Harry Potter and the Deathly Hallows: Part 2 is the last movie in the Harry Potter series originally written by Joanne K. Rowling. The film was directed by David Yates, written by Steve Kloves and starring
pretty much every British actor ever Daniel Radcliffe, Emma Watson, Rupert Grint, Ralph Fiennes, Alan Rickman, Michael Gambon, Helena Bonham Carter, Maggie Smith, Matthew Lewis, Tom Felton, Evanna Lynch, Jason Isaacs, Warwick Davis, Bonnie Wright, David Thewlis, Ciarán Hinds, Julie Walters, Kelly Macdonald, John Hurt, Helen McCrory, Domhnall Gleeson, Jim Broadbent, James Phelps, Oliver Phelps, Mark Williams, Robbie Coltrane, Jamie Campbell Bower, Gary Oldman and Emma Thompson.
Harry Potter (Daniel Radcliffe) slowly uncovers the final secrets surrounding his life while his fight with Lord Voldemort (Ralph Fiennes) draws to an end. After pretty much everything has gone to hell, things – and people – are finally coming together for the final battle while Harry, Hermione (Emma Watson) and Ron (Rupert Grint) try to destroy the remaining horcruxes.
After HPatDH:1 2 pretty much had to be a cinematic revelation (I still can’t believe how boring 1 was), just in comparison. And that worked out. Is it the best movie ever? Well no, David Yates is still its director. But it’s a decent and fitting ending to the series.
HPatDH:2 doesn’t even pretend that it would like people to understand what’s going on if they haven’t seen the entire series. About 90% of the film is glimpses of people who have been in the films before and would now like their last short appearance before it all ends. And since most of the people watching probably want to say their goodbyes to the various characters as well, that works out just fine.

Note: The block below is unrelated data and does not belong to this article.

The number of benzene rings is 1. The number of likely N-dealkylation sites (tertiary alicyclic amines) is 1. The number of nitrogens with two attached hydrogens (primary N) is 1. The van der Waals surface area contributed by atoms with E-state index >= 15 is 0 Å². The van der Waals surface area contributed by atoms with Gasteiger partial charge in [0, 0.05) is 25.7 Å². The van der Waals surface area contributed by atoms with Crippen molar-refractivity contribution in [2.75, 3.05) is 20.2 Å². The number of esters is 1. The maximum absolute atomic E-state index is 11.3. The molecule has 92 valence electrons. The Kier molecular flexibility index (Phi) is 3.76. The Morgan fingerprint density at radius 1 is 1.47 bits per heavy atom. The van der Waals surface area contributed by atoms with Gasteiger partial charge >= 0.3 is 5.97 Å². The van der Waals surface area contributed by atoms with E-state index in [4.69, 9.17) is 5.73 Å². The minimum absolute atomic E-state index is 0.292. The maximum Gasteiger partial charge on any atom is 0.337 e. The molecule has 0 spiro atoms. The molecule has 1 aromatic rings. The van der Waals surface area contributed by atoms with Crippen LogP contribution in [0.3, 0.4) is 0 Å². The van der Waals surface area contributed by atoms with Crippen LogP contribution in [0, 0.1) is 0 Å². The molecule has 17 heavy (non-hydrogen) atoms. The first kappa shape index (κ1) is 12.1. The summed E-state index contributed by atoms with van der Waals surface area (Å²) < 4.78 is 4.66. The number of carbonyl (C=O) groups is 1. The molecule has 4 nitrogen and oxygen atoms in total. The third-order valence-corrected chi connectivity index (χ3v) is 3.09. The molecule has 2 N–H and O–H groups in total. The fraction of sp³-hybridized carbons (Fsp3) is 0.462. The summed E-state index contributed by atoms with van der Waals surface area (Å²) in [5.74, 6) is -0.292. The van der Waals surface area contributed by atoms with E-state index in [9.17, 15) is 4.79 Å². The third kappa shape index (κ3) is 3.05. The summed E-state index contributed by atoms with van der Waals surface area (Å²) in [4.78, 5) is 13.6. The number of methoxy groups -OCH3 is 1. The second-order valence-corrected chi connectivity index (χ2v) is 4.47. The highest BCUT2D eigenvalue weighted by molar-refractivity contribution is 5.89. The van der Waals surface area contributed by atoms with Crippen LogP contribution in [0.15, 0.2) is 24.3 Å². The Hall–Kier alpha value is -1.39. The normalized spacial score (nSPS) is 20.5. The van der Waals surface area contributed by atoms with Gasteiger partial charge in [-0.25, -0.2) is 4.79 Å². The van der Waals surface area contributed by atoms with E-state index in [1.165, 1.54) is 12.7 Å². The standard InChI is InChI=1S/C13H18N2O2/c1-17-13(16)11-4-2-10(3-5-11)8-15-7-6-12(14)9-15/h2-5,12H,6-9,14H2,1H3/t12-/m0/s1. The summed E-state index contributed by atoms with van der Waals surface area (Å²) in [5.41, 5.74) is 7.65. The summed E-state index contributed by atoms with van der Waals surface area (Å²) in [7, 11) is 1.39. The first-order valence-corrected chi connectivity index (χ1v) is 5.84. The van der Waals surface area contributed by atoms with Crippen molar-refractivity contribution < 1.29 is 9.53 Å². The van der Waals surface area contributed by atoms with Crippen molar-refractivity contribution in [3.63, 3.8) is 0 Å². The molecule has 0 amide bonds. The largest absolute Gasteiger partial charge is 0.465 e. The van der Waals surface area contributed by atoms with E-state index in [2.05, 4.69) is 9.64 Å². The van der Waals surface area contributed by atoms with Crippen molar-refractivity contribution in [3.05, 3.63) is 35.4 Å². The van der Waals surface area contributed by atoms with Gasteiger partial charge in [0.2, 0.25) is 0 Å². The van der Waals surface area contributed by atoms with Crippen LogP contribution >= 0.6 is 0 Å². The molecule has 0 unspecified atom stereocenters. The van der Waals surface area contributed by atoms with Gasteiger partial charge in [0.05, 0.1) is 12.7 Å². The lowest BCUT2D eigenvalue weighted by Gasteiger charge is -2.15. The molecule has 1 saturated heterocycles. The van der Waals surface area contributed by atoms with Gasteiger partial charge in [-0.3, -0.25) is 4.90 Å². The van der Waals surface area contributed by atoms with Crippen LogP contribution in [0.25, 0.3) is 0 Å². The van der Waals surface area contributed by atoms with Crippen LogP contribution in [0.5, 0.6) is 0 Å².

Given this, it’s quite surprising that they managed to cram in more plot in about 5 minutes than in the entirety of Part 1. Stuff is happening. Stuff, that is sometimes a little incomprehensible if you don’t remember the book that well anymore, but hey, at least it’s happening.
I don’t think that David Yates will ever be able to count me among his fans (a fact that surely breaks his heart), but he does a fine job in this one. He still fails completely when it comes to show Big Relationship Moments but the fact that this is the last film hides this pretty well: you just provide your own emotions.
This is all pretty faint praise, I’m aware. But I was never that big a fan of the series and for me, this film – definitely among the better ones of the series (The Goblet of Fire remains unbeaten) and the best David Yates has done – is the ending the series deserves and that’s fitting.
Summarising: an ending that will leave you content.
[If only because Matthew Lewis grew up to be so hot and Neville is generally an awesome character.]